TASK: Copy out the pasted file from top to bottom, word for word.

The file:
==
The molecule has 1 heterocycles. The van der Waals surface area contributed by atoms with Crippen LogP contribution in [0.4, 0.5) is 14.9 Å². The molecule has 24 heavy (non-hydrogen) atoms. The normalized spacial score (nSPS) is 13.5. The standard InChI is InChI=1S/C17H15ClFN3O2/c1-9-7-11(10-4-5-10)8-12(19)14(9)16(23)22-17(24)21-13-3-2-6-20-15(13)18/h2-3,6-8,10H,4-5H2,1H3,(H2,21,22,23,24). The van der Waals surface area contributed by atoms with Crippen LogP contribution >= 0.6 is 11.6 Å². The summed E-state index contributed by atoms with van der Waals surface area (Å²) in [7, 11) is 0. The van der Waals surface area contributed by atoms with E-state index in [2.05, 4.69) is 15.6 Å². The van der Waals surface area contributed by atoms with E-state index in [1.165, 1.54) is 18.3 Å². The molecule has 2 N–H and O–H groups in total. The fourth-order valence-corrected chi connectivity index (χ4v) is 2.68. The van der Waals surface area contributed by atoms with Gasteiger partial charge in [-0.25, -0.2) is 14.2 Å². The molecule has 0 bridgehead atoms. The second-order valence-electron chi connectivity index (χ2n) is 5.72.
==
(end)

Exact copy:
The molecule has 1 heterocycles. The van der Waals surface area contributed by atoms with Crippen LogP contribution in [0.4, 0.5) is 14.9 Å². The molecule has 24 heavy (non-hydrogen) atoms. The normalized spacial score (nSPS) is 13.5. The standard InChI is InChI=1S/C17H15ClFN3O2/c1-9-7-11(10-4-5-10)8-12(19)14(9)16(23)22-17(24)21-13-3-2-6-20-15(13)18/h2-3,6-8,10H,4-5H2,1H3,(H2,21,22,23,24). The van der Waals surface area contributed by atoms with Crippen LogP contribution >= 0.6 is 11.6 Å². The summed E-state index contributed by atoms with van der Waals surface area (Å²) in [7, 11) is 0. The van der Waals surface area contributed by atoms with E-state index in [2.05, 4.69) is 15.6 Å². The van der Waals surface area contributed by atoms with E-state index in [1.165, 1.54) is 18.3 Å². The molecule has 2 N–H and O–H groups in total. The fourth-order valence-corrected chi connectivity index (χ4v) is 2.68. The van der Waals surface area contributed by atoms with Gasteiger partial charge in [-0.25, -0.2) is 14.2 Å². The molecule has 0 bridgehead atoms. The second-order valence-electron chi connectivity index (χ2n) is 5.72.